Colletotrichum trifolii is an aggressive fungal pathogen mainly found in warm and humidenvironments and can infect Astaraceae, Cucurbitaceae, Malvaceae and Fabaceae. On foragelegumes, it causes southern anthracnose characterised by brown lesions, chlorosis and wiltingof the entire plant. Red clover (Trifolium pratense L.) is an important forage legume greatlyvalued worldwide for its high protein and nutrient content and in terms of symbiotic nitrogenfixation. As red clover is highly susceptible to southern anthracnose, valuable amounts offorage yield are lost every year. Resistance to the disease is, therefore, important to ensurepreservation of the easy to produce, high-quality fodder and cheap nitrogen supplier. At thefederal research station in Switzerland, red clover populations have been tested for resistanceby artificial spray inoculations with C. trifolii isolates. In this thesis, six SRAP primer combinationswere used to analyse molecular diversity among these isolates, which were thenapplied onto four red clover populations segregating for anthracnose resistance. The responseof plants arising from a cross with a heterozygous resistant and susceptible parental plant, waspheno- and genotyped to obtain information about the involved resistance genes. To distinguishfungal races and investigate gene-for-gene interactions in future studies, a nondestructivein vitro assay was developed. The outcome of a principal component analysis ofthe SRAP data revealed four distinguishable C. trifolii isolates. When only one of theseisolates was sprayed onto the plants, a 1:1 segregation in disease resistance was visible. Anadditional infection of the surviving plants with an isolate mixture, however, lead to 1:3, 3:1 and 1:1 segregations. It is therefore assumed that two or three resistance loci are involved inthe tested red clover plants that mediate resistance to different races of C. trifolii. In general,degree of resistance to southern anthracnose depends on both the red clover cultivars and theisolates of C. trifolii. Pathogenicity of the isolates could be studied with the in vitro assay butas immersion inoculation did not show the same outcome as spray inoculation, results shouldbe treated with caution. Evaluation of genotypic data from the resistant and susceptible plantswill hopefully facilitate the localisation of resistance genes for easier marker assisted breedingand the development of resistant red clover cultivars.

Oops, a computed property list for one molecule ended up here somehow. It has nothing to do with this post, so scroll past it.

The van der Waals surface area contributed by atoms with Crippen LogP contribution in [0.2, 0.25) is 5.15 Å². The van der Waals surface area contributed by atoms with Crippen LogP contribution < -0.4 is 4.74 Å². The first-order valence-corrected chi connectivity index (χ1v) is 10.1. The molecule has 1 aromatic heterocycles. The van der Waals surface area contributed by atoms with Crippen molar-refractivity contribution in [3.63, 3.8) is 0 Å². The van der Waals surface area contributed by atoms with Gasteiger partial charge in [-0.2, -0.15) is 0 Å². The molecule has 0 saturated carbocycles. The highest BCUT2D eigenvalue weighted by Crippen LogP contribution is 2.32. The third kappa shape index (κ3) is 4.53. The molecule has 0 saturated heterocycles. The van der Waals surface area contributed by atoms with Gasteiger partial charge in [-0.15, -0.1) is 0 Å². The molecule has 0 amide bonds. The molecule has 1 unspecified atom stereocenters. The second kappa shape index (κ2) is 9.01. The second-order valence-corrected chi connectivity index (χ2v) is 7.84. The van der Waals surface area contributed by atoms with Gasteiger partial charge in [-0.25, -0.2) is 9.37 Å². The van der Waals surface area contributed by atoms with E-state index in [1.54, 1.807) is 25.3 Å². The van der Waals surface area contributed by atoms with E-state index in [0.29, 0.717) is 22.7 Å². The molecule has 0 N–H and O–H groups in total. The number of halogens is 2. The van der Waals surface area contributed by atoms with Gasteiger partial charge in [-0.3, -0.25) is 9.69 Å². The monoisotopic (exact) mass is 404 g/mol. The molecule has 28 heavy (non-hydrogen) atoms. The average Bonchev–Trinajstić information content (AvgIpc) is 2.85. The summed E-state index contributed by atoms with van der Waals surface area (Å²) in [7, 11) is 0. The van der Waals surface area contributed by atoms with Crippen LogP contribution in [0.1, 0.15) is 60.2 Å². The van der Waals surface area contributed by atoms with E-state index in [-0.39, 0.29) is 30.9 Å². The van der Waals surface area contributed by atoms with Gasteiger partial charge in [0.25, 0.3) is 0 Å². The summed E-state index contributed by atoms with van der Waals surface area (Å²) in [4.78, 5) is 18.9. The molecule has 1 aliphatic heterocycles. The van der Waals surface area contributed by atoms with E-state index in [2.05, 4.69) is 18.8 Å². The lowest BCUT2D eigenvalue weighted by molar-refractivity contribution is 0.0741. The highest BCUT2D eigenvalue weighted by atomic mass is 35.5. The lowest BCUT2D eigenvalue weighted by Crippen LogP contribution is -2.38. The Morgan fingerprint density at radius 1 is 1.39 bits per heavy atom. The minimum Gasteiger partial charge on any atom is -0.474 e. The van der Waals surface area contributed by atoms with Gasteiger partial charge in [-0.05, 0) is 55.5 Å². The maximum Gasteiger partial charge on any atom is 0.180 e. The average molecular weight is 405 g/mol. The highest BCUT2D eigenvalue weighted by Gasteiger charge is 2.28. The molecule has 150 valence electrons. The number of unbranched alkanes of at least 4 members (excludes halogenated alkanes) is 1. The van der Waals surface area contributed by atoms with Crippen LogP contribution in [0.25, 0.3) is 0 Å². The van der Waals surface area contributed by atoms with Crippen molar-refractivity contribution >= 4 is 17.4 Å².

Soil fertility and its monitoring – comparing field and laboratory methods in two organic reduced tillage trials
By Kai Reinacher
Supervisors: Prof. Dr. Ansgar KahmenDr. Andreas Fliessbach (FiBL)